Neil Jordan has survived the disorientating acclaim given to his early films (Angel, Mona Lisa) and the more or less justified dismissal of later, Americanised projects (High Spirits, We're No Angels). Now he has written a screenplay that combines elements of both Angel - Stephen Rea as star, Irish terrorism, obsessive guilt - and Mona Lisa - unglamorous London locations, obsessive passion and a leading player, Jaye Davidson, who doesn't look so very different from Cathy Tyson in the earlier film.
There's nothing commercially calculated, though, about Jordan's recapitulation of his past successes. The Crying Game is positioned quite deliberately in one sort of no man's land or another.
The usual complaints, when American stars appear in British movies, is of glamour beyond the call of duty, but no such charge can be made to stick in the case of Forest Whitaker, cast as Jody, a British soldier taken hostage by an IRA unit. Whitaker is tubby to an extent that may provoke squawks from Army Recruitment Offices, but he also displays another kind of softness, the odd gentleness that is his stock in trade as an actor. For much of his time on screen, Whitaker wears a hood, which muffles his performance much less than the London accent he produces so diligently - the sounds he makes aren't wrong, any of them, but they don't have the expressiveness of his natural voice.
Jody's captors include a hard man (Adrian Dunbar), a hard woman (Miranda Richardson) and Fergus (Stephen Rea), a man much softer than he wants to be. Rea's sadly hopeful face, with its wide range of hangdog expressions, fits him perfectly for the part, but this opening section of the film never quite hits its stride. Its subject, a sort of Stockholm syndrome in reverse, where a kidnapper becomes attached to his captive, is tricky enough - inherently sentimental enough - to need a full-length film, and here Jordan tries to pack it all into what is only a part of his project, the first movement of his little symphony.
When Jody needs to urinate but doesn't have the freedom of his hands, Fergus must assist at a super-intimate moment. Fergus reaches round flinchingly from behind Jody to undo his trousers, but when it comes to doing them up again afterwards he must be facing his captive. Jody says gently, 'I know that wasn't very easy for you,' and moments later they are both laughing hysterically. There's something just a little hurried about the progress of these events and emotions, so that you get a sense of how the sequence is meant to work rather than being affected by it directly. But considering how the fortunes of its production company, Palace, fluctuated during the making of The Crying Game, it's remarkable how confident are the pacing and staging of the film, its little flips seeming the result of internal contradictions, not outside pressures.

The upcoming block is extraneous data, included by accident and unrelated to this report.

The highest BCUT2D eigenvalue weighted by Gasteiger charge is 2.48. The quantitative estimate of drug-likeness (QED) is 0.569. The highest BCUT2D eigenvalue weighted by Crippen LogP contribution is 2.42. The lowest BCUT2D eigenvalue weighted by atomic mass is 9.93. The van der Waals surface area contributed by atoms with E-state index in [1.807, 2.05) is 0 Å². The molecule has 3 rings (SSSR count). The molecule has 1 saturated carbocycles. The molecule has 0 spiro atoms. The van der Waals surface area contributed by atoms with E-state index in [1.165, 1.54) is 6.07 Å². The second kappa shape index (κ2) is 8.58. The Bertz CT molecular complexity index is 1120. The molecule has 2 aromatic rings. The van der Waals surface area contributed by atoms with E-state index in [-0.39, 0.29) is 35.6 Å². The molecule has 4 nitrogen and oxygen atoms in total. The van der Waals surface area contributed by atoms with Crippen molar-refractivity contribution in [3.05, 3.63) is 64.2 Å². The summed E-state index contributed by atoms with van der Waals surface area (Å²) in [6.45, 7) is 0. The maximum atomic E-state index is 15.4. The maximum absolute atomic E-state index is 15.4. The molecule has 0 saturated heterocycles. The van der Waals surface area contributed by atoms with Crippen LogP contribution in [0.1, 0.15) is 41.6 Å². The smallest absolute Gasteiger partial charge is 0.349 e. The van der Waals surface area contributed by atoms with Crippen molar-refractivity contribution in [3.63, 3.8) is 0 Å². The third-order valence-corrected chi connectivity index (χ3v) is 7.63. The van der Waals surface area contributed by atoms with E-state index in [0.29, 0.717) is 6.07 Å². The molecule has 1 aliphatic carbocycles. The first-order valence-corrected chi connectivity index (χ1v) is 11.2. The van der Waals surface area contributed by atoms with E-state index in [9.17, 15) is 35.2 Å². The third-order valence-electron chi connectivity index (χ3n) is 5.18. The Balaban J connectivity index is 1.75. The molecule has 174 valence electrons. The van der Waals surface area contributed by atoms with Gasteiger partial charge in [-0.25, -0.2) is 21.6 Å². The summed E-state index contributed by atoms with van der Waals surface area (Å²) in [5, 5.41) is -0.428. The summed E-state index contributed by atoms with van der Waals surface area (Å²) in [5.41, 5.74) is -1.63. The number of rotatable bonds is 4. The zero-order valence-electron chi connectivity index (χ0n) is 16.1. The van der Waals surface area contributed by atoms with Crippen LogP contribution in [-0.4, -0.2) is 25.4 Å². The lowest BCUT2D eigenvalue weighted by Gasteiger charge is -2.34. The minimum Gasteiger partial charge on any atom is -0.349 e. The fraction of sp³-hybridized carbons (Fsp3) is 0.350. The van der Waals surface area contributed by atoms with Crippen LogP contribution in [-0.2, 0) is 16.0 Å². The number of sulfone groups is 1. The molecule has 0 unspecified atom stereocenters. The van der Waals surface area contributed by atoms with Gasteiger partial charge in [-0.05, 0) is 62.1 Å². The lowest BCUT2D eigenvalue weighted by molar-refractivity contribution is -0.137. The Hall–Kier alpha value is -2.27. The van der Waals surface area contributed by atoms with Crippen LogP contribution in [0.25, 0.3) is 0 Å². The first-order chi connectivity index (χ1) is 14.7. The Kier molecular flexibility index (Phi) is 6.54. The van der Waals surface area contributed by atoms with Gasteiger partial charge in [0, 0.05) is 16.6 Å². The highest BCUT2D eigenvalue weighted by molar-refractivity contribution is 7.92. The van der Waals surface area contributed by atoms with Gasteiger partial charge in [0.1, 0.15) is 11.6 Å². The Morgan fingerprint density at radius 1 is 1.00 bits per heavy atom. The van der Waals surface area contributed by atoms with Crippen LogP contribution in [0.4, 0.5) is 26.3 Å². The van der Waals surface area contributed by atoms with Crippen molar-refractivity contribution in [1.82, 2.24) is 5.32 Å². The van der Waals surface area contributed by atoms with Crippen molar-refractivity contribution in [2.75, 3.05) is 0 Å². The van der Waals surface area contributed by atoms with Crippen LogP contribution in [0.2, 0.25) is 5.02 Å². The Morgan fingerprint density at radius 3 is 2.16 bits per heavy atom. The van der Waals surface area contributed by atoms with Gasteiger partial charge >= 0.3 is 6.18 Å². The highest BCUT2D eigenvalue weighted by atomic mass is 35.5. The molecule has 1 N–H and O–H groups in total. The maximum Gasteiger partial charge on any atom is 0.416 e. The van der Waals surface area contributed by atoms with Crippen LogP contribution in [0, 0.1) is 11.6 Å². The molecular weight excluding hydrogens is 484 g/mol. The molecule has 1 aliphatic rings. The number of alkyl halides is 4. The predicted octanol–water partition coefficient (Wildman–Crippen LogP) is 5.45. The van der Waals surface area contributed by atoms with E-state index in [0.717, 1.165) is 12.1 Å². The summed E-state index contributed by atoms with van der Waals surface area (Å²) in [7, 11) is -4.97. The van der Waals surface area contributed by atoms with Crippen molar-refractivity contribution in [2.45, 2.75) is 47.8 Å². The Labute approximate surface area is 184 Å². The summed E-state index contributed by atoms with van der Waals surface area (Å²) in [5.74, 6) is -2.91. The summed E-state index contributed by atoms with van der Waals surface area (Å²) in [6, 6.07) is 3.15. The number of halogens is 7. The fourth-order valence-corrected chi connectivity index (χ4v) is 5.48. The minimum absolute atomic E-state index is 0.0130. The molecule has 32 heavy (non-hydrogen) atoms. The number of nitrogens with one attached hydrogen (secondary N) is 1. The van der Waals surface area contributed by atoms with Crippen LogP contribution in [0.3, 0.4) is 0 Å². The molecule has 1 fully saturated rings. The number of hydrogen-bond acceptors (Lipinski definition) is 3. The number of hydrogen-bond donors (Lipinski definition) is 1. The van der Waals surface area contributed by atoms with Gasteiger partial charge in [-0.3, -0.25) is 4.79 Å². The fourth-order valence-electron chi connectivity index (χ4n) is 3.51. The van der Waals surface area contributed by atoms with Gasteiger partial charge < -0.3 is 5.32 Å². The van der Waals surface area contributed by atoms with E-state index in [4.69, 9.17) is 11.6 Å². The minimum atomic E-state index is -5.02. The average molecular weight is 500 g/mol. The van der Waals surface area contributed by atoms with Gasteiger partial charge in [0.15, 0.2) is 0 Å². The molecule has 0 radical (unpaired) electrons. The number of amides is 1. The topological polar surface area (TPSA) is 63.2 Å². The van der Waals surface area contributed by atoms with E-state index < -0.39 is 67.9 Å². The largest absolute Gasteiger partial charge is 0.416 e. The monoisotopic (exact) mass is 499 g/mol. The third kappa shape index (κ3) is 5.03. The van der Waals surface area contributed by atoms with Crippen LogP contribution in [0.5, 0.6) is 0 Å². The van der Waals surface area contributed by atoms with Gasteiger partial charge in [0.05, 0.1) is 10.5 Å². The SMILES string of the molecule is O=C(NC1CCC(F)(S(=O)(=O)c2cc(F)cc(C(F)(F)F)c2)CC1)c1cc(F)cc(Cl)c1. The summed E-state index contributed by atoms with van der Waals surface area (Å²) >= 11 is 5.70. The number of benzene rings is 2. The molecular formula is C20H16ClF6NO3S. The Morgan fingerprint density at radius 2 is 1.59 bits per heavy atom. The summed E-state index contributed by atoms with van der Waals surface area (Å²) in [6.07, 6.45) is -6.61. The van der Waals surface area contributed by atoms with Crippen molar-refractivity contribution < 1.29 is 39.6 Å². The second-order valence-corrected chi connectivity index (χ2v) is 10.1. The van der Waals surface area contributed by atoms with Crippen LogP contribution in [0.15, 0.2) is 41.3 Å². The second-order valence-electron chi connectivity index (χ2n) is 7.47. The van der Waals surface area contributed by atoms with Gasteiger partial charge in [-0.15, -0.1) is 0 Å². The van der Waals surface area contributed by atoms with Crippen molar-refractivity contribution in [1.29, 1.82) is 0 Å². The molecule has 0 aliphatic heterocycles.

At one point, Fergus reaches into Jody's pocket to retrieve a picture of his girlfriend Dil, and Jordan's camera, normally level-headed, tips over in unison with the reaching hand. This is a rather over-emphatic moment and almost a literary camera-movement, to announce that this is the point at which Fergus' world begins to turn upside down.
When Fergus moves to London to work as a labourer, the film changes gear from Angel to Mona Lisa. For this section the opening image is not the crossing of a river but the breaking down of a wall, a more traumatic representation of the film's bringing together of realms normally kept apart.
Fergus becomes obsessed with Dil, or perhaps he only remains obsessed with Jody. As Dil, Jaye Davidson conveys a curious stillness that may partly be inexperience (Davidson has no previous acting experience) but nevertheless suits the part. There is a slight interior blankness that makes obsession possible, an inertness without which glamour is only camp. In one sequence, Dil sings the film's title-song in a pub. This is the sort of scene that occurs in hundreds of movies, where we are supposed to be spellbound without thinking 'production number', but here it works. The performance is both accomplished and uninvolved, haunting precisely because it is inexpressive, guarded despite the torchy temptations of the song.
It is the hallmark of Neil Jordan's romanticism (as Mona Lisa amply demonstrated) that it poses as a critique of romanticism. Up to a point, this film insists that love is blind, that obsession comes from a number of sources, none of them pure, that masculinity is a fiction whose costs are borne largely by women. But then suddenly everything turns around. The blindness of love becomes not its defining flaw but in some strange way its grandeur, even its vindication. The film's interrogation of sexual identity comes to an abrupt halt, and masculinity is let off not only without a caution, but with all its prerogatives restored to it.
The Crying Game follows the same strange trajectory with its more ambiguous situation, where love may be only guilt and the obsession with a woman may be an obsession with a man. At a moment that is almost arbitrary, the compulsive choices that the film has been treating with surprisingly little indulgence start to be celebrated all over again, as if they were freely made and contained no impurities.
When The Crying Game ends, with a tracking shot in the reverse direction from the one in its opening sequence, a shot this time that takes us gently away from a couple who have overcome the divisions between them, it may be that only a minority of viewers will be fully convinced by the film's blend of weirdly jarring elements - political thriller, love story, meditation on sexual identity. But even if The Crying Game is only almost terrific, it deserves to be celebrated, and it should be enough - if there is any justice in the world of film- making, which there clearly isn't - to get Neil Jordan's career back on track.
'The Crying Game' opens tonight